Internationl Reviews - Foreign, Overseas

Hot Docs 2016 Review: TICKLED, A Tale From Which It Is Difficult To Squirm Away

Tickled is a documentary about power when one is the 'tickler'. Tickled is a documentary about the sudden whiplash from silly to terror when one is the 'ticklee'. Tickled is David Farrier's investigative reporting magnum opus, a deeply engaging ride-along... More »
By Kurt Halfyard   
  

TIFF Kids 2016: The Kids Review ODDBALL

TwitchFilm's tiniest film critics return to cover the TIFF Kids Film Festival, currently running from April 8 - 24th in Toronto, the children's arm of the Toronto International Film Festival group.     Willem (age 13) and Miranda (age 11) have... More »
By Kurt Halfyard   
  

Blu-ray Review: Chen Kaige's FAREWELL MY CONCUBINE From The BFI

For many mainstream filmgoers, Farewell My Concubine is perhaps the best-known Chinese language film of the 1990s, helped in no end by its success at the Cannes Film Festival. Directed by Chen Kaige (Yellow Earth, Temptress Moon), the film traces... More »
By James Marsh   
  

Review: THE PROGRAM Portrays Lance Armstrong As A Fascinating Liar

British filmmaker Stephen Frears is no stranger to bringing a controversial and highly publicized real life case to the big screen. With both The Queen and The Program, Frears explores how much the reality of an influential figure can differ... More »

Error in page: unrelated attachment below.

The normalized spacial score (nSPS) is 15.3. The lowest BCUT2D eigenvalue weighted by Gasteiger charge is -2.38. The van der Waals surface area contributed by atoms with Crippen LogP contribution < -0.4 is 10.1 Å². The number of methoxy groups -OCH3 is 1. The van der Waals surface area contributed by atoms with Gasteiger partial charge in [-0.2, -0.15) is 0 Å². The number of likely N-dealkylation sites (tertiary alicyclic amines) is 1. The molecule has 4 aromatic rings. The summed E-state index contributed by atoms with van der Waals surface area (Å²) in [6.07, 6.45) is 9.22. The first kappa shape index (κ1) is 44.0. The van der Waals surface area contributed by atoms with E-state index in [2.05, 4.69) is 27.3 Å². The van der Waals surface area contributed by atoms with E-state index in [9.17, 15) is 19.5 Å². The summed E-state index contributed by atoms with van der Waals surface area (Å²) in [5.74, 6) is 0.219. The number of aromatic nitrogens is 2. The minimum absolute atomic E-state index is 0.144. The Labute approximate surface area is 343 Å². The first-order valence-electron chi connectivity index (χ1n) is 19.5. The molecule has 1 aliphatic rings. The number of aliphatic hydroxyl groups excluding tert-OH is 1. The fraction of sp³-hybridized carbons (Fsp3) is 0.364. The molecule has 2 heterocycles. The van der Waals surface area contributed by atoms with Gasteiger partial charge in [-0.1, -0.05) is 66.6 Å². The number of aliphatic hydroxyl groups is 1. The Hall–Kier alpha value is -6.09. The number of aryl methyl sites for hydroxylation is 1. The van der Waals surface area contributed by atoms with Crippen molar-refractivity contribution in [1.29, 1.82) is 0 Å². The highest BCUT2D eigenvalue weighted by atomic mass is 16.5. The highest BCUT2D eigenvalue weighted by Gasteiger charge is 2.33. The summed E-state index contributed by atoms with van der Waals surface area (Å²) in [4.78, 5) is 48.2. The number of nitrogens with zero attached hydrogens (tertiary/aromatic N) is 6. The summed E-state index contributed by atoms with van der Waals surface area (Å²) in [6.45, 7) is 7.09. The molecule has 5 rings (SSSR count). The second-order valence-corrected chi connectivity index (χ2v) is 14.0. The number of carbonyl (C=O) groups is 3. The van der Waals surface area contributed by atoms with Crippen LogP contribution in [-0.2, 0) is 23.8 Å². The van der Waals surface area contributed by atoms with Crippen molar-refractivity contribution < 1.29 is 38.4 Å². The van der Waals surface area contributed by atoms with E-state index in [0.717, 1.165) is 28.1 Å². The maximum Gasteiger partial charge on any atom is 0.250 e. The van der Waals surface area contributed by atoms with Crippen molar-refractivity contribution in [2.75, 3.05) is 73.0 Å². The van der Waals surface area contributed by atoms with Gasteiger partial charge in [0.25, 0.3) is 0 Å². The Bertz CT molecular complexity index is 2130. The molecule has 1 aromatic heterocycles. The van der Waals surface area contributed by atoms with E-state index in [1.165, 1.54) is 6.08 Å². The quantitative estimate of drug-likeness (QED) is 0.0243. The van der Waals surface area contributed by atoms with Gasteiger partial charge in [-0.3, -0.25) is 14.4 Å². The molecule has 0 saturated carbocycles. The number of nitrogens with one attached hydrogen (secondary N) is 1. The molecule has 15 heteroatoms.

Review: NINA FOREVER, Blood And Sex In A Droll Relationship Drama

I had a university professor (English literature) who was fond of saying, "Nobody walks away happy from a threeway." I wonder what he would have to say about the Blaine Brothers' Nina Forever, a dark but droll relationship drama that... More »
By Kurt Halfyard   
  

Rotterdam 2016 Review: HISTORY'S FUTURE, A Shower Of Innumerable Atoms

There are few film festivals that manage to be as bold a stage for daring types of film as International Film Festival Rotterdam, and sometimes it almost feels as if there's something hard-wired into that city's forward-looking architecture that compels... More »
By Thomas Humphrey   
  

Review: PARTISAN, A Chilling Take On Coming Of Age

Under the diligent guidance of institutions like Screen Australia, Australia seems to have become a very promising country for new emerging directors, and Ariel Kleiman is no exception. Within seconds of his uncompromising first feature's opening, it soon becomes apparent... More »
By Thomas Humphrey   
  

Short Film, Short Review: Something Lurks Behind That Door In AGRAVOY

A lone figure stalks back and forth in a dilapidated apartment. Through peepholes he watches the woman next door engage with a new male tenant on the same floor. Jealousy boils over and the true nature of their relationship comes... More »
By Andrew Mack   
  

Sitges 2015 Review: FROM THE DARK Is An Enjoyable, If Repetitive, Ride

Conor McMahon is no stranger here in Sitges. The Irish director already succeeded in winning the audience's affection back in 2012 with Stitches, a film that managed to get as much laughter as jumps and scares. This time he comes back to Sitges with... More »
By Guillem Rosset   
  

Toronto 2015 Review: SHERPA Scales A Different Side of Everest

On May 29th,1953, Nepalese guide Tenzing Norgay brought New Zealand philanthropist mountaineer Edmund Hillary to the summit of Mount Everest. The very idea of crawling to the top of the highest mountain on earth, with its punishing temperatures and near... More »